So narrative wise it is a simple, yet wholly original story about the human struggle through a hallucinogenic kaleidoscope. There’s lots of sex, drugs and pounding, pounding techno music. Wonderful stuff so far, right? Yes yes yes, but its originality is owed in no small part to Gaspar’s meticulous need for sensory stimulation. Had this film been released before the technology existed to allow Noe’s camera to float across an entire city as Oscar’s ghost – presumably still tripping balls – is barging through concrete walls, then the narrative would have fell short of everything time has permitted the sensory-stimulating director to achieve. What that is, is the closest visual representation to what actually goes on inside our heads that has ever been given a worldwide cinema release.
It begins, after the amazing title sequence, with a never-ending psychedelic trip and once that has trapped you it will not let go of your senses for the remaining two hours. The sounds are immersive and haunting (thank you Thomas Bangalter, elected overlord of noise), the visuals are glowing and composed to the most precise detail, and in doing so, we finally have a piece of cinema that can accurately boast that the audience shares a connection with the lead character. You become him, his life flashing before his eyes is your life, that car crash is your own repressed memory, and it hits you just as hard. Don’t say I didn’t warn you.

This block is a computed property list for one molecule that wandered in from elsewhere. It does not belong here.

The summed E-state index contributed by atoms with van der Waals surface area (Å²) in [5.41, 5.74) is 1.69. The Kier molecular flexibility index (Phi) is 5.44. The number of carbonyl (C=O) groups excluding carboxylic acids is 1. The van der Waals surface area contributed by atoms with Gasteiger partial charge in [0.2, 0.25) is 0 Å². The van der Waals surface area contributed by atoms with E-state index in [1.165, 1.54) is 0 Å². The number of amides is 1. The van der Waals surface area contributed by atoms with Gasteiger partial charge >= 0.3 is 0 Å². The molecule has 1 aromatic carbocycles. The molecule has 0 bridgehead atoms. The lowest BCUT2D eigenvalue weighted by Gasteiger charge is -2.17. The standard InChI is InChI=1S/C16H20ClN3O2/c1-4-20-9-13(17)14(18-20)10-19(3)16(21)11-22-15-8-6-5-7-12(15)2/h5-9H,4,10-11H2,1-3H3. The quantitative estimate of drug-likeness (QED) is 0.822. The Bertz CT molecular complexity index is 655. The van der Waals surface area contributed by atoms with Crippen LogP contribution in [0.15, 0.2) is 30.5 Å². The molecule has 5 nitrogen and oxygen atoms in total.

And even by internet generation standards, there are some seriously provoking and controversial things on show here, but isn’t that the sort of things that fills our own minds on an every day basis? You will not find another film as honest and revealing about humanity’s existential peculiarity than Enter The Void. If you’re offended then drop that cigarette, stop thinking about breasts and remember, it’s just a film about circles. Circles that we all ride on, and a superb insight into that special, fascinating one that never, ever ends.
The most recent work-friendly trailer can be seen above. But for a real taste of what to expect, watch the brand new Love Hotel trailer below. It’s one whole minute of awesome that should definitely not be watched at work or in front of parents, unless that’s your thing, I guess.